Catching Fire was my favorite book, and so far, it has been my favorite film. The acting was superb, with a particularly raw and stirring performance from Jennifer Lawrence (Katniss), beautiful costumes and sets, stunning cinematography, script, etc. There is little worth complaining about as a fan or even a critical standpoint, however, there is plenty of subject material that may make some viewers wary or uncomfortable. In all honesty, the whole storyline is a bit uncomfortable when you are first introduced to it.
There is plenty of kissing, as Katniss is at the center of a complicated love triangle involving herself, fellow victor, Peeta, and friend, Gale. Johanna, another victor, undresses in front of Katniss, Peeta, and Haymitch in an elevator (we only see her bare back). There is a multitude of violence, unsurprisingly, although this time around, many people die of the arena's “natural” elements rather than by human hands. People are burned in acid fog, stabbed, shot with arrows, nailed with axes, whipped, attacked by genetically modified monkeys, throats are slit, people drown, etc. One particularly disturbing scene happens near the beginning of the film when one old man dares to take even the smallest of stands against the power of the Capitol and is dragged onto a podium and shot in the head. We do not see it happen, but the shock, combined with the horror and tears of the other characters, is enough to frighten the viewer.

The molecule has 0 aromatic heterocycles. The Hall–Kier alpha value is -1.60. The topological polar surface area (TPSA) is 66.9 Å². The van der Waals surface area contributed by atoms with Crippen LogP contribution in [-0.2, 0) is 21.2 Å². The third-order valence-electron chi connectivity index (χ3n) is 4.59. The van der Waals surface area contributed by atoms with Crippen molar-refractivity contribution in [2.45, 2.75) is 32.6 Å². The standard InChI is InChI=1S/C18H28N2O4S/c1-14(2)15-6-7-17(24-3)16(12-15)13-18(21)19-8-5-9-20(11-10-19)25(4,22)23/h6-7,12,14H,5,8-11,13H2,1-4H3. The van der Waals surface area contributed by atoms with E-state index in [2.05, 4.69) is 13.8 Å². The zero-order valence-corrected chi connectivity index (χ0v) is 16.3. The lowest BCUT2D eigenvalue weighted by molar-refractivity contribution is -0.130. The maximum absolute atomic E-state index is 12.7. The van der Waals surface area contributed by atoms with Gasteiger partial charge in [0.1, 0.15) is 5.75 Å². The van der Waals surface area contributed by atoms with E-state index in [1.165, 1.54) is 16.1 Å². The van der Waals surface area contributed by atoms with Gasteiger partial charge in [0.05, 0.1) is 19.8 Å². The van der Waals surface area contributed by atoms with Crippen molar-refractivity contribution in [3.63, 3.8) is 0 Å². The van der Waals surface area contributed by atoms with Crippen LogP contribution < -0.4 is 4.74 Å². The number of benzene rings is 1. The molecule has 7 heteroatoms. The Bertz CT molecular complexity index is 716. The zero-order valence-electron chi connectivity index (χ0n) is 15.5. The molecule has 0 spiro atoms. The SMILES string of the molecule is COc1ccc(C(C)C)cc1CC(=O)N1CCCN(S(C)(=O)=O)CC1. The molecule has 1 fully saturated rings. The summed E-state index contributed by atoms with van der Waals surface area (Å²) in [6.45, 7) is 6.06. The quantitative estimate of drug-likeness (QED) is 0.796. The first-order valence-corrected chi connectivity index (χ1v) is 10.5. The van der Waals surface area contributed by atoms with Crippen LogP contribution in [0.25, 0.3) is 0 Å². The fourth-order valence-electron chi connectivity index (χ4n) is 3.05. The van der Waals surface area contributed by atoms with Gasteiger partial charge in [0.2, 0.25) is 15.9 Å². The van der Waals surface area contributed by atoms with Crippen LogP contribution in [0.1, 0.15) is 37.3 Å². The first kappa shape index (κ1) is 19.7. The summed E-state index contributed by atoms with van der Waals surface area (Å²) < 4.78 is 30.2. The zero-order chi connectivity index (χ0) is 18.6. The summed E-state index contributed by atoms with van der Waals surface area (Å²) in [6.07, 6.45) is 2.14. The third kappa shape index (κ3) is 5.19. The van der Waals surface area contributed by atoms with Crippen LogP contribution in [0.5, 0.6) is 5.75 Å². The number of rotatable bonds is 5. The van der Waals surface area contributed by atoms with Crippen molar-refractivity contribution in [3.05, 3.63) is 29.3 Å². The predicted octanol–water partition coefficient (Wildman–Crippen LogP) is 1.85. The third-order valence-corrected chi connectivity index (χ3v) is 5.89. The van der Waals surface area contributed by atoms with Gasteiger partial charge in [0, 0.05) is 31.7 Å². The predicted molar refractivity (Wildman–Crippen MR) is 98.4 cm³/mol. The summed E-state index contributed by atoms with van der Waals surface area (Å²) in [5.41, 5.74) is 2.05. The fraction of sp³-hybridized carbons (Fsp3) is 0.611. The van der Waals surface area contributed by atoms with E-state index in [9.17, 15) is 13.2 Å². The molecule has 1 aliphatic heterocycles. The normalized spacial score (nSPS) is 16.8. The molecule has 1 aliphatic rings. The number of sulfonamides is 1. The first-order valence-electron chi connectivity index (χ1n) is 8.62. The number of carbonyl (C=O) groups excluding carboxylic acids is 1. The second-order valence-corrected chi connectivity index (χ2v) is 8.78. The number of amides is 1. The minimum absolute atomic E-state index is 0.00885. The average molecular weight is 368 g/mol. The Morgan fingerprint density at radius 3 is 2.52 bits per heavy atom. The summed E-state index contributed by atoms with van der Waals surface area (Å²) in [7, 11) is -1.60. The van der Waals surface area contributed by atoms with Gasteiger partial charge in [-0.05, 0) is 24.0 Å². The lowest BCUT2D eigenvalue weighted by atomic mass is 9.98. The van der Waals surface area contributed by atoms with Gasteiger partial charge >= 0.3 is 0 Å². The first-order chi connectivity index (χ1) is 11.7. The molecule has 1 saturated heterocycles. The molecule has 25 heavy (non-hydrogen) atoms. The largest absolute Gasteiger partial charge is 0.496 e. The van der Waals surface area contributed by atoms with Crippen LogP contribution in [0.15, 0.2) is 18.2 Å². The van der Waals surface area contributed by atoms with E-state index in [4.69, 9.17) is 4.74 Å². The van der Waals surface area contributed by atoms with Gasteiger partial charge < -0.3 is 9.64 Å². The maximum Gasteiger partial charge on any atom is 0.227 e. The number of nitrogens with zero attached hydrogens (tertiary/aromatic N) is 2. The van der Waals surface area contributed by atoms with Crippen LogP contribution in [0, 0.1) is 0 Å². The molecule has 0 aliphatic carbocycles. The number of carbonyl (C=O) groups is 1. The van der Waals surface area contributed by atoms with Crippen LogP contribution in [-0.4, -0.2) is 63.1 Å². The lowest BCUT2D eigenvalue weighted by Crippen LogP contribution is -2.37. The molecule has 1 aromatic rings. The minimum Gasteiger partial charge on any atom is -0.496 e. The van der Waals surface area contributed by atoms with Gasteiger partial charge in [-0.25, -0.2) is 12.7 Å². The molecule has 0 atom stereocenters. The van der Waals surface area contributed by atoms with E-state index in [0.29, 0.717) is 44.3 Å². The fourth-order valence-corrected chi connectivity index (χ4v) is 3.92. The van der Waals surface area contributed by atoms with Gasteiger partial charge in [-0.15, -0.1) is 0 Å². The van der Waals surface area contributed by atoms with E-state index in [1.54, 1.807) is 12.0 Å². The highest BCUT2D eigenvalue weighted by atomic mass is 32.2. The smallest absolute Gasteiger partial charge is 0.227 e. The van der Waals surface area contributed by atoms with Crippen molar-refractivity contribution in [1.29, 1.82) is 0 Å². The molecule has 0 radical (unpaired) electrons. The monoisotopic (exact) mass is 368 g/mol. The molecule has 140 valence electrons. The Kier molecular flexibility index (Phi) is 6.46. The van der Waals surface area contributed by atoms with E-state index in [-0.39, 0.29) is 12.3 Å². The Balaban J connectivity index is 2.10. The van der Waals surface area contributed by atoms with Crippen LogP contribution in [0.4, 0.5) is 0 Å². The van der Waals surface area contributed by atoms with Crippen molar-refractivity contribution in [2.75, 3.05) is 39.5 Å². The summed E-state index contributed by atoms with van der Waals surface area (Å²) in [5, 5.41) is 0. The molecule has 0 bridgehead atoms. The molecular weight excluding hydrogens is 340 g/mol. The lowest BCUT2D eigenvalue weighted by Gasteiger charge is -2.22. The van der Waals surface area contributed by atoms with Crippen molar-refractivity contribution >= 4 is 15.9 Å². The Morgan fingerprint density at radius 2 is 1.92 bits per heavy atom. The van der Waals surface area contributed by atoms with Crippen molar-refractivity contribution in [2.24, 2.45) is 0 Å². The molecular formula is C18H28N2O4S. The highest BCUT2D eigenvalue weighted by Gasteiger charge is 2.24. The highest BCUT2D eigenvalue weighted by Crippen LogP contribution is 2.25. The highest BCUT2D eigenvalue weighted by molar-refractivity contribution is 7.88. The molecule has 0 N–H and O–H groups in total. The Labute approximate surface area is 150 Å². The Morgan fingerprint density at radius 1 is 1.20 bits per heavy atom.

There is some profanity, mild and not so mild, and it is much more present than in the previous film. Haymitch is often drunk and there are other instances were alcohol is present.
Overall, Panem is not a pleasant place, a fact that is all too clear from the tone of both books and films. But it is a dystopian country that serves as a background for a story of heroism and sacrifice. I know many people who are turned off by The Hunger Games because of the violence and the idea of children killing children. And I understand.
But I wonder if the truly scary thing is how much of our own society we are able to see within the book's pages (or on the screen).